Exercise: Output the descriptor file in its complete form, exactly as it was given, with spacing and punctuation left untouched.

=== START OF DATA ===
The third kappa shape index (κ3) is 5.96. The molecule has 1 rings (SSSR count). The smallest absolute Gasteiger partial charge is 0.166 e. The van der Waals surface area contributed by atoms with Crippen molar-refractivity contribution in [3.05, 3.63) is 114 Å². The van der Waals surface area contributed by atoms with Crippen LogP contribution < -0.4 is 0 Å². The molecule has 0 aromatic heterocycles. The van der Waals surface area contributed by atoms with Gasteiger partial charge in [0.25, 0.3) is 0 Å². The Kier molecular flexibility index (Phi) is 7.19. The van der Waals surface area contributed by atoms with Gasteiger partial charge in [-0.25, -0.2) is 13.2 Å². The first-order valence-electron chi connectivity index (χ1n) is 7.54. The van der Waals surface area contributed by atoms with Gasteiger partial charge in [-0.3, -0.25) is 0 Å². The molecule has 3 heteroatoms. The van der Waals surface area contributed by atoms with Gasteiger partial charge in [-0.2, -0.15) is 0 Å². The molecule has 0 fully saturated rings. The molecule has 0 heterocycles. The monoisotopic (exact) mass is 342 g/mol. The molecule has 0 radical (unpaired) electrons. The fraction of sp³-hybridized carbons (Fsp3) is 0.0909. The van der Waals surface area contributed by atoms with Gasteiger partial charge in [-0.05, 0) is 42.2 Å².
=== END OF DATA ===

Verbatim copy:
The third kappa shape index (κ3) is 5.96. The molecule has 1 rings (SSSR count). The smallest absolute Gasteiger partial charge is 0.166 e. The van der Waals surface area contributed by atoms with Crippen molar-refractivity contribution in [3.05, 3.63) is 114 Å². The van der Waals surface area contributed by atoms with Crippen LogP contribution < -0.4 is 0 Å². The molecule has 0 aromatic heterocycles. The van der Waals surface area contributed by atoms with Gasteiger partial charge in [0.25, 0.3) is 0 Å². The Kier molecular flexibility index (Phi) is 7.19. The van der Waals surface area contributed by atoms with Gasteiger partial charge in [-0.25, -0.2) is 13.2 Å². The first-order valence-electron chi connectivity index (χ1n) is 7.54. The van der Waals surface area contributed by atoms with Gasteiger partial charge in [-0.3, -0.25) is 0 Å². The molecule has 3 heteroatoms. The van der Waals surface area contributed by atoms with Gasteiger partial charge in [-0.2, -0.15) is 0 Å². The molecule has 0 fully saturated rings. The molecule has 0 heterocycles. The monoisotopic (exact) mass is 342 g/mol. The molecule has 0 radical (unpaired) electrons. The fraction of sp³-hybridized carbons (Fsp3) is 0.0909. The van der Waals surface area contributed by atoms with Gasteiger partial charge in [-0.05, 0) is 42.2 Å².